Town Hall House trigeneration
The City of Sydney plans to reduce our greenhouse gas emissions by 70% by 2030 – trigeneration could help us reach this goal.
We are investigating the installation of a low carbon trigeneration plant that would produce clean local power, heating and cooling for Sydney Town Hall and the neighbouring Town Hall House where over 1,500 City employees work. Hundreds of lights, printers, computers, air conditioners and the City's electric vehicle fleet would be powered by the plant.
Trigeneration is more than twice as efficient as coal-fired power stations that produce around 80% of Sydney's electricity – heat by-products created at coal-fired power stations are wasted but trigeneration captures and uses them for air-conditioning, heating and hot water services. Installing trigeneration at Town Hall House would allow for future expansion to the nearby Queen Victoria Building, and potentially other buildings in the area.
How trigeneration works
The 'tri' in trigeneration refers to 3 simultaneous outputs from the gas-fired engines, low-carbon electricity, hot water to heat buildings and chilled water to cool buildings.
A trigeneration engine runs on natural or renewable gases producing low-carbon electricity. The engine, which is about the size of a shipping container, generates heat that is captured to make hot water.
Hot water can be converted to chilled water for air-conditioning by a secondary piece of equipment called an absorption chiller. Hot water or chilled water, called thermal energy, can be distributed to nearby buildings through a network of underground pipes.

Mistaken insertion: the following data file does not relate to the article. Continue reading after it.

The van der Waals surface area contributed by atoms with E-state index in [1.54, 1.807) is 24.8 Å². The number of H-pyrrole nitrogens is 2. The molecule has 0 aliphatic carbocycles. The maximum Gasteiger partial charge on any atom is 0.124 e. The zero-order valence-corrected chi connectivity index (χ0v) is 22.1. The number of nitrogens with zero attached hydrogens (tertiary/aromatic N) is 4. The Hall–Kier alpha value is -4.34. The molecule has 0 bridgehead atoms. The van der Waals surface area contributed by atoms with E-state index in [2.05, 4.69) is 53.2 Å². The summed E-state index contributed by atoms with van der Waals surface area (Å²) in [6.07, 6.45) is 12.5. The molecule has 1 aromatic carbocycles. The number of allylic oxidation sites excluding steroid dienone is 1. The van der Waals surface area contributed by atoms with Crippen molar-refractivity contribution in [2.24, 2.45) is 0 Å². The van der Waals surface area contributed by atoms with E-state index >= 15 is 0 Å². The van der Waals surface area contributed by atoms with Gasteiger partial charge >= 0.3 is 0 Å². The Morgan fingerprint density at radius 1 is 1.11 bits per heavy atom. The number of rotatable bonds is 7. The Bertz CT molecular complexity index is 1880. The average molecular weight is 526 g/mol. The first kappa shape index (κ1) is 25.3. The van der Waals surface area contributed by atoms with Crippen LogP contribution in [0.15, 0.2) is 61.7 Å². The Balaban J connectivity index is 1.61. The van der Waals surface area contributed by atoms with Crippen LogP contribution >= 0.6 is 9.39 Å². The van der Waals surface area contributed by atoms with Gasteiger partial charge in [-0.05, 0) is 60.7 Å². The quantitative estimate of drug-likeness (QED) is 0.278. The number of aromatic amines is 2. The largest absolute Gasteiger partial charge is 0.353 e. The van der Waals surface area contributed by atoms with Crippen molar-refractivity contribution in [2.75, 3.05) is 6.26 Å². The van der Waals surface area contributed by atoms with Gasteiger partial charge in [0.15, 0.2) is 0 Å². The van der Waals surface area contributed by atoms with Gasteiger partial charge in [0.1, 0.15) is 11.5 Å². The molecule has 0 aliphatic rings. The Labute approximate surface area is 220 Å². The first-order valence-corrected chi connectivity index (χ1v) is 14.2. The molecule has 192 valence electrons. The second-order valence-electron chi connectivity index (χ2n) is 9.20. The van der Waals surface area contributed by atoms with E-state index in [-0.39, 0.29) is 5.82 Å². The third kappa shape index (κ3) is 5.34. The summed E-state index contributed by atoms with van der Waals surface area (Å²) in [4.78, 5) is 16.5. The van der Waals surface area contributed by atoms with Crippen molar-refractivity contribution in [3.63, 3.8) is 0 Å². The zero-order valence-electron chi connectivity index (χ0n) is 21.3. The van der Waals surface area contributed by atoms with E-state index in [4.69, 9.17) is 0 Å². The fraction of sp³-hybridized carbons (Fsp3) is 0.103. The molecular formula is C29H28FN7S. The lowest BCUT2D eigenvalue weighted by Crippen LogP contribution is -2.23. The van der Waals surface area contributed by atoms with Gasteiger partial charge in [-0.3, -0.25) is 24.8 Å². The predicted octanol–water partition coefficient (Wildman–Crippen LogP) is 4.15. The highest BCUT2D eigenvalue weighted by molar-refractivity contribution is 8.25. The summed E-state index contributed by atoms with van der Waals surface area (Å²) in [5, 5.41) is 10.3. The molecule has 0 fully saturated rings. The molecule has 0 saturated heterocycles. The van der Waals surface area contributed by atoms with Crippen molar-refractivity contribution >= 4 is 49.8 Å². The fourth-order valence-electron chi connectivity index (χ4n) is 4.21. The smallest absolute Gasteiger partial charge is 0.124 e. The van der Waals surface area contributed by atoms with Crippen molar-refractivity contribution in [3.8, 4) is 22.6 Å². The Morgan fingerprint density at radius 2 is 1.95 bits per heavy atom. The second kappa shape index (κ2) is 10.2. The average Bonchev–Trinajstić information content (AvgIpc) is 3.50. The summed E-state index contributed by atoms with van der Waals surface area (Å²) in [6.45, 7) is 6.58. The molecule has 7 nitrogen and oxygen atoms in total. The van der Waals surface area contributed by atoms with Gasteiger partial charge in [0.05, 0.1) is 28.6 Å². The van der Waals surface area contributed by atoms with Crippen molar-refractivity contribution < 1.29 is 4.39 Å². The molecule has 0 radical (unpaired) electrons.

Trigeneration saves money
Trigeneration is an extremely efficient decentralised energy technology where electricity is made near where it is used, avoiding the need to bring electricity over long distances. It replaces coal-fired electricity and reduces emissions from connected buildings.
Producing energy locally helps avoid expensive upgrades to the NSW electricity grid of poles and wires which have pushed up power prices.
Consumers are forced to pay for upgrades to an aging and inefficient network that moves coal-fired electricity from the Hunter Valley to Sydney.
The worldwide trend
Trigeneration is not new.
The first public electricity supply in the world was the cogeneration system, implemented by Edison in 1882 to supply electricity and steam to Manhattan.
This was later converted to a trigeneration system and is now the eighth largest decentralised energy network in the world.
Many European cities have been retrofitted with decentralised energy networks including Berlin, Copenhagen, Stockholm, Helsinki, Vienna, Hamburg, Gothenburg, Paris, Moscow, St Petersburg, Turin, Barcelona and London.
In the Asia/Pacific region, Seoul has the third largest decentralised energy network in the world.
Last updated: Thursday, 27 February 2014